If you have an unsupported machine, it is very possible that the information below will be enough to help you work around this problem.
If your machine is under support, facilities will supply patches. If your machine is not under support, you may find information about vendor patches from the list below.
The timezone source files will be in tzdata*.tar.gz. You can expand this file with gzcat and tar to get the timezone source files. The timezone source files will be named
In addition to the above listed timezone files you will see 4 other files that are used in the update process which is described below. These are:
|Timezone Source File Location||/usr/share/zoneinfo/src|
|Compiled Zone Files||/usr/share/zoneinfo||/usr/share/lib/zoneinfo|
|Default Timezone||/etc/localtime timezone file||/etc/default/init variable setting|
If your machine
- is not receiving facilities support
- and has no vendor patches available
- Retrieve the timezone files from the above location
- Become root on the machine in question
- Unzip and untar the files into a temporary directory
- Save a copy of the currently installed timezone files in case something goes wrong
- Cd to the temporary directory where you placed the source files
- Compile the new timezone source files with the timezone compiler /usr/sbin/zic
- The command line should be as follows: /usr/sbin/zic -L ./leapseconds -y ./yearistype.sh (FILENAME)
- Run the above command on all of the source files, making sure that you compile the file 'backward' last.
- Copy the new zone.tab and iso3166.tab files to the /usr/share/zoneinfo directory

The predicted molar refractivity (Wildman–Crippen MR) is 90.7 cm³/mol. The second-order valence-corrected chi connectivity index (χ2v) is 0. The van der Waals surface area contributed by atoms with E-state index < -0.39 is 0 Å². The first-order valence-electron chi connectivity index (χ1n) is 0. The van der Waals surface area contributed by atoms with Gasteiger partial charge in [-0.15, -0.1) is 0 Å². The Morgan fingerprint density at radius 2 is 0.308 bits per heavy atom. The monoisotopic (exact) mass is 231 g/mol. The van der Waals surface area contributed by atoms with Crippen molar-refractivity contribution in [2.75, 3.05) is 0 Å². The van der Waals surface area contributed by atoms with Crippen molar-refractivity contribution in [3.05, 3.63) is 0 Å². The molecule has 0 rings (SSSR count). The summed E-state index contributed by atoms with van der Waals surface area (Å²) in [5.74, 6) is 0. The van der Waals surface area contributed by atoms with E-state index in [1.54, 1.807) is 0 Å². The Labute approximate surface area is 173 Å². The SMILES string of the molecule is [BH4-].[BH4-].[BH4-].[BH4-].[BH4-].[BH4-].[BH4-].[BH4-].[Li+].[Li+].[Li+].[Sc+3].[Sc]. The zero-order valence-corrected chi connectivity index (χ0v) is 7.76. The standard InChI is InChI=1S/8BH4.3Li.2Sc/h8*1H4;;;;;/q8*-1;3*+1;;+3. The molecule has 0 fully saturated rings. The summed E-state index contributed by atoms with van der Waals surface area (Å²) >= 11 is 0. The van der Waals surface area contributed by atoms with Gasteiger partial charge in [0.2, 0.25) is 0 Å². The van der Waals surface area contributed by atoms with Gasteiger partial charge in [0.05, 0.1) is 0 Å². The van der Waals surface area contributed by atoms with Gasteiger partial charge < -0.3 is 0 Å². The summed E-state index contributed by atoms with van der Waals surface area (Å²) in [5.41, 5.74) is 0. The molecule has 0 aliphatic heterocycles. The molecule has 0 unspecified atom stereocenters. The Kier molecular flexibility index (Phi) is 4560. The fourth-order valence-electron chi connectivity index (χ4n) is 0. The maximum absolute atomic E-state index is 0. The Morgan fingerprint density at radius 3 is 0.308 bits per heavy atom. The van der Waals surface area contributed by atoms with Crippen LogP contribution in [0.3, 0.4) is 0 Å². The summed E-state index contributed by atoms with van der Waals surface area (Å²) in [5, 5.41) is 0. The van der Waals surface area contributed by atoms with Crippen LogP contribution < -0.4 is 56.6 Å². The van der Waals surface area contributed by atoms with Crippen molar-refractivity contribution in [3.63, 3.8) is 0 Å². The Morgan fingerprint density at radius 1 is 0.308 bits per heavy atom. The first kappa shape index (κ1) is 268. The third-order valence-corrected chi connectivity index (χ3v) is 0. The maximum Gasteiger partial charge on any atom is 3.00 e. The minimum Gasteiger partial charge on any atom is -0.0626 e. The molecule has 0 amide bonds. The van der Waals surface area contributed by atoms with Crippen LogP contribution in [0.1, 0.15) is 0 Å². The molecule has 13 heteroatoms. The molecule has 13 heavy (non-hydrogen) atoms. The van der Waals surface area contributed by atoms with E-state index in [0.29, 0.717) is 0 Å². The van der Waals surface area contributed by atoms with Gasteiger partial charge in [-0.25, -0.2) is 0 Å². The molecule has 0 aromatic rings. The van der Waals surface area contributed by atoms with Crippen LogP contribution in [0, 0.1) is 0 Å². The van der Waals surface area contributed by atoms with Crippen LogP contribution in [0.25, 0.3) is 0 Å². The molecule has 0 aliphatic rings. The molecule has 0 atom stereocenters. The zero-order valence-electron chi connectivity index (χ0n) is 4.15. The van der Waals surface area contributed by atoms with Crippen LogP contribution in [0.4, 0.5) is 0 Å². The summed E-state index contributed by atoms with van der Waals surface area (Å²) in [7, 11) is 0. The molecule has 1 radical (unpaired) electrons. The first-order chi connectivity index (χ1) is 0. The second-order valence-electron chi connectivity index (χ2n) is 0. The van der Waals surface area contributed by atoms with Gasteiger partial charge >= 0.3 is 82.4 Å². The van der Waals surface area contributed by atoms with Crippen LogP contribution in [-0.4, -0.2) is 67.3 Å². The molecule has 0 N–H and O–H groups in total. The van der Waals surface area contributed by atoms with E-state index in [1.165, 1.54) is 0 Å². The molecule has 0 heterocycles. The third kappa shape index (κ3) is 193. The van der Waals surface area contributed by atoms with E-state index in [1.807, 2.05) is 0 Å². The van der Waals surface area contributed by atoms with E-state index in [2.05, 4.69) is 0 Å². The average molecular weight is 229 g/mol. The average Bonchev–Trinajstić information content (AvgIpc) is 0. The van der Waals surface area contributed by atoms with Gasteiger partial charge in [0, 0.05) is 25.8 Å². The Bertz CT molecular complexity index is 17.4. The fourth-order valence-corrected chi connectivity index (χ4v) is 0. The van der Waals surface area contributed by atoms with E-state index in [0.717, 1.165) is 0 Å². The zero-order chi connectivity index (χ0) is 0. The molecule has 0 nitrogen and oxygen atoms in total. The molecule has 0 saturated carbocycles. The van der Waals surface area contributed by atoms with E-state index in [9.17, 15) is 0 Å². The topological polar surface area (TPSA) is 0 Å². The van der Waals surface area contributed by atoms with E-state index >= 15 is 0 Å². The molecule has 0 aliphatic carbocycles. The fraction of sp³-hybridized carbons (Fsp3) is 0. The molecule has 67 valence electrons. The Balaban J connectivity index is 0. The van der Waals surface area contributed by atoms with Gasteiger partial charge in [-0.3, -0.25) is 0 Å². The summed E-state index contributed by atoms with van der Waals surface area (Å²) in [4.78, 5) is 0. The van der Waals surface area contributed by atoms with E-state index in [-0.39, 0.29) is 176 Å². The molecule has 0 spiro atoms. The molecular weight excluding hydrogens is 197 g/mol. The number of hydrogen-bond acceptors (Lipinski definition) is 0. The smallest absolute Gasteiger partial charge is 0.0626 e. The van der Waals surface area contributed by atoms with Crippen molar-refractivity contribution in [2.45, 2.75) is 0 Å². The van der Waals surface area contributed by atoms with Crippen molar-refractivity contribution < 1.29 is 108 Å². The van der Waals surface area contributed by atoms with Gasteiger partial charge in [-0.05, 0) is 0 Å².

- Reboot your machine
- Confirm that the new timezone files work as expected with the command
/usr/sbin/zdump -v -c 2008 US/Easternwhich should end with the lines
US/Eastern Sun Mar 11 06:59:59 2007 UTC = Sun Mar 11 01:59:59 2007 EST isdst=0 US/Eastern Sun Mar 11 07:00:00 2007 UTC = Sun Mar 11 03:00:00 2007 EDT isdst=1 US/Eastern Sun Nov 4 05:59:59 2007 UTC = Sun Nov 4 01:59:59 2007 EDT isdst=1 US/Eastern Sun Nov 4 06:00:00 2007 UTC = Sun Nov 4 01:00:00 2007 EST isdst=0 US/Eastern Tue Jan 19 03:14:07 2038 UTC = Mon Jan 18 22:14:07 2038 EST isdst=0 US/Eastern Mon Jan 18 03:14:07 2038 UTC = Sun Jan 17 22:14:07 2038 EST isdst=0
- On linux issue the command
cp /usr/share/zoneinfo/US/Eastern /etc/localtime
The syntax of timezone source files have changed over time. Old versions of the timezone compiler, such as those on some sun4_413 machines are not able to compile the latest timezone source files.
If you do not compile the file named backward last, then the newly created timezone files may contain errors.
The actual compiled binary format is generally platform independent. There are however two versions of the compiled timezone files. It may be possible to compile new timezone files on another more up to date platform, and move these to your unsupported machine. You may need an update to libc to be able to understand the newer compiled binary format. Updating libc may cause many other problems, and should probably be avoided except for the most knowledgable of users.